Director: Derek Cianfrance
Starring: Ryan Gosling, Eva Mendes, Ben Mendelsohn, Bradley Cooper, Rose Byrne, Ray Liotta, Emory Cohen and Dane DeHaan
Review Written By: Michael Dalton (Prime Minister)
"If you ride like lighting, you're going to crash like thunder"
The Place Beyond the Pines is ambitious in its structure, being essentially a trilogy in one film. It is an approach and a set-up I greatly appreciated, found unique and inspirational. While many films in the past have passed the narrative baton to another character during the film, Place Beyond the Pines does so twice. Each time the story shifts, it never feels jarring and instead like a smooth, natural transition and progression. Although in its second shift, there is a fifteen-year time jump that is perhaps better suited for a novel rather than a film. The actors present in act two do not appear to have visibly aged in the fifteen-year gap between that and act three. While I’d rather see no ageing as opposed to bad, goofy ageing make-up (Such as the kind seen in the final scene of Harry Potter and the Deathly Hallows: Part Two) it is still a visible and distracting flaw. The film due to its thematic weight and emotional complexity feels novelistic however always cinematic, yet it is in this one element where the story feels perhaps not at home on the big screen.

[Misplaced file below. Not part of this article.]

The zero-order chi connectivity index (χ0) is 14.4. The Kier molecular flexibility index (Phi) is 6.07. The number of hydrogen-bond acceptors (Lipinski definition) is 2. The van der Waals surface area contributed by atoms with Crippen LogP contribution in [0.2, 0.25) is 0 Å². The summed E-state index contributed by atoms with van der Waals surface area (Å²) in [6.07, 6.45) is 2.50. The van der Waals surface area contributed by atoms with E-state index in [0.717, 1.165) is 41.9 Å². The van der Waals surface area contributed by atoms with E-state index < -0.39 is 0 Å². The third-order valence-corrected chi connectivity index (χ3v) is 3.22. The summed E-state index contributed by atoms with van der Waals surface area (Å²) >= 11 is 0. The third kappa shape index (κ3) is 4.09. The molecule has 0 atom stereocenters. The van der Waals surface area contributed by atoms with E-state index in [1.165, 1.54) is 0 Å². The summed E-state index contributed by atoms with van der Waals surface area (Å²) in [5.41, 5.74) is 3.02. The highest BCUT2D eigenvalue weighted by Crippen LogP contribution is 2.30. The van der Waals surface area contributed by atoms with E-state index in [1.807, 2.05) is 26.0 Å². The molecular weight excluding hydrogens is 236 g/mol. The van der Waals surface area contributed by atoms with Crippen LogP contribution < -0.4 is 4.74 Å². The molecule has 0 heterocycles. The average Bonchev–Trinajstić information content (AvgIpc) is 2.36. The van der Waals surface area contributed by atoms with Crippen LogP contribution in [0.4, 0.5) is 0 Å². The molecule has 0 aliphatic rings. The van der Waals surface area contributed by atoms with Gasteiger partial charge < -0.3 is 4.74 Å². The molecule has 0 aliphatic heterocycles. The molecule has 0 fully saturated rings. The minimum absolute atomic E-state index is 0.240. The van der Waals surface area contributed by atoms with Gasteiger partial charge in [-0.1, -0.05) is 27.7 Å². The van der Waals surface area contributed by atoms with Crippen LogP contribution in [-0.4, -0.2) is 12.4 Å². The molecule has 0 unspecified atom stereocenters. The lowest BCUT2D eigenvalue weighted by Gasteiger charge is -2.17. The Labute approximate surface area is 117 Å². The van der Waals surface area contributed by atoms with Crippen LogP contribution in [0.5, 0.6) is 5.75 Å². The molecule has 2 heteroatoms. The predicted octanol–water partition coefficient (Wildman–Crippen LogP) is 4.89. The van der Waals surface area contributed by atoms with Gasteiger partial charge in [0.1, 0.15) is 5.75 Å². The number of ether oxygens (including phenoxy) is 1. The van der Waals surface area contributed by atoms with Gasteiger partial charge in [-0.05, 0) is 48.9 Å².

The first act is where the film is undoubtedly at its strongest. The film opens with a tracking shot introducing Gosling’s character, which is an early contender for shot of the year. The way the camera follows him as he leaves his trailer, puts on his costume, gets on his motorbike and enters the cage, with no visible cut indicating a change from Gosling to a stuntman for the death defying stunt, is technically inspirational yet serves a substantial narrative purpose. Derek Cianfrance utilizes tracking shots frequently throughout the film, most thrillingly during the film’s motorcycle chases. A commendable achievement in craft, yet never feeling like a stylistic gimmick. In the first act of this film Cianfrance manages to be visually dynamic,without the film seeming like an exercise in style and never overshadowing the story or the performances.